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emc011075
emc011075, Tax adviser
Category: Tax
Satisfied Customers: 3005
Experience:  IRS licensed Enrolled Agent and tax instructor
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My parents and I have jointly purchased duplex unit back in

Customer Question

My parents and I have jointly purchased duplex unit back in 1997 where we lived in one of the unit and rent out the other. And because I had the higher income, I’ve claimed all income and expenses associated on my tax.When we'd refinanced it previously, my parents qualified on their own and thus loan agent had removed my name from title/loan. We've also recently refinanced the loan and again, I'm not included.From a tax perspective, we've kept everything consistent...me claiming all income and expenses on my taxes. I do report that the 1099-INT provided and note that it’s addressed to my parents but filed with me. They do not have that property on their schedule E tax.Is this acceptable?
Submitted: 1 year ago.
Category: Tax
Expert:  emc011075 replied 1 year ago.
Hi. My name is ***** ***** I will be happy to help you.No, it is not acceptable. You shouldn't be renting something you do not own and you cannot take depreciation on something that's not yours. With 1099INT do you mean the mortgage interest?
Customer: replied 1 year ago.
yes.. I had originally own it and i'm paying for all the expense and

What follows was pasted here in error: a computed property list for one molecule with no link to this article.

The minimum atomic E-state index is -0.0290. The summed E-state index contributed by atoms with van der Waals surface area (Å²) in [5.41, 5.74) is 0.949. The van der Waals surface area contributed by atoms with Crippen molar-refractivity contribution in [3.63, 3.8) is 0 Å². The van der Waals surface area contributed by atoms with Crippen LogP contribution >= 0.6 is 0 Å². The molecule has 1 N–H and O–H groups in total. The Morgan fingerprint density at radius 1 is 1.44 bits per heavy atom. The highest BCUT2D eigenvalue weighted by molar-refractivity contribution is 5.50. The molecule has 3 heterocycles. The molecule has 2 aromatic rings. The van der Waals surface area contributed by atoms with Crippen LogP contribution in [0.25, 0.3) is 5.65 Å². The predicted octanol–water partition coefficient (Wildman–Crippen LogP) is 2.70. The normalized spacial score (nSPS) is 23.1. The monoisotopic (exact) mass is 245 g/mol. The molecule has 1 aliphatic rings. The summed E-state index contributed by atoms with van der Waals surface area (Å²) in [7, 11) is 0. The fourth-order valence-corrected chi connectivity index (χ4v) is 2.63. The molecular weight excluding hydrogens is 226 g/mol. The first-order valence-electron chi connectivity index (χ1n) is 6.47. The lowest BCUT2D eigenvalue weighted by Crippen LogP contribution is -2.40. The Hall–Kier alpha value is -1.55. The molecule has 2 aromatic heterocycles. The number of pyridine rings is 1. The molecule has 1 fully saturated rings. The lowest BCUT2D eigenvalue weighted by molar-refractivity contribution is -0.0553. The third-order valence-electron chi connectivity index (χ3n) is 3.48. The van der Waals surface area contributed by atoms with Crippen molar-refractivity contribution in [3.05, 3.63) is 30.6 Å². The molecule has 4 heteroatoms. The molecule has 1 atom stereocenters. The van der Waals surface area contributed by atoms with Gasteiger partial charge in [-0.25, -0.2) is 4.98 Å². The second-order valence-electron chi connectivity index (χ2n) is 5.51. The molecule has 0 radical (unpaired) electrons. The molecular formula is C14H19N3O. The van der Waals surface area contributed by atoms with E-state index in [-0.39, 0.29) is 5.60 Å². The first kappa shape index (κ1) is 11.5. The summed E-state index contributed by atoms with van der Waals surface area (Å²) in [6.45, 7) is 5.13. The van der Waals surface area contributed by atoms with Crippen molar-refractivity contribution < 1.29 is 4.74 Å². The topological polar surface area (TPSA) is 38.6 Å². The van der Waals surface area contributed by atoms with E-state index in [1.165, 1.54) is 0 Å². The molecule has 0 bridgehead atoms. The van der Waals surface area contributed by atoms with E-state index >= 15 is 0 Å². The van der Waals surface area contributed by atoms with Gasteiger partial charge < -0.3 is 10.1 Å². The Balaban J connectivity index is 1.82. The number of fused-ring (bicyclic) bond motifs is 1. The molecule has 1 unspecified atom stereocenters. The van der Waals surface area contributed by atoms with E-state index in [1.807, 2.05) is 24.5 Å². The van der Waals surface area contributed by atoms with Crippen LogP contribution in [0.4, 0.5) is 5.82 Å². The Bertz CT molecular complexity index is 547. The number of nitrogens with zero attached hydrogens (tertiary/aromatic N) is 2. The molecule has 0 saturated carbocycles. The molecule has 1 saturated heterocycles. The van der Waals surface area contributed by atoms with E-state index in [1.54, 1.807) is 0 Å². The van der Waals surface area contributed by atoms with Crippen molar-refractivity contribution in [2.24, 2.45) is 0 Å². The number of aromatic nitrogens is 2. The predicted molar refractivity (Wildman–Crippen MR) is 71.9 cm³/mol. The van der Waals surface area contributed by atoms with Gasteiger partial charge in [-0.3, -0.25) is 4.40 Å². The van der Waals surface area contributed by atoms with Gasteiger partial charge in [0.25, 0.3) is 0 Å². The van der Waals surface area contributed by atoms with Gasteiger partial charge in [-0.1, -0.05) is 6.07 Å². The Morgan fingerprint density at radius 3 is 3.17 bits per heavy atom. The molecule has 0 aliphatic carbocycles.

Expert:  emc011075 replied 1 year ago.
But you do not any more. While renting something you do not own is more a legal thing, taking depreciation on something that's not yours anymore is a tax issue.
Expert:  emc011075 replied 1 year ago.
Here are IRS requirements for taking a depreciation... In order for a taxpayer to be allowed a depreciation deduction for a property, the property must meet all the following requirements:The taxpayer must own the property. Taxpayers may also depreciate any capital improvements for property the taxpayer leases.A taxpayer must use the property in business or in an income-producing activity. If a taxpayer uses a property for business and for personal purposes, the taxpayer can only deduct depreciation based only on the business use of that property.The property must have a determinable useful life of more than one year.
Expert:  emc011075 replied 1 year ago.
Any questions?
Expert:  emc011075 replied 1 year ago.
I see you offline now. So if this answered your question, please take a moment to rate my response so that I may receive credit for assisting you today. You find the rating bar on the top of the page – 5 stars. However, if you need clarification, or want to discuss this issue further, let me know. Thank you.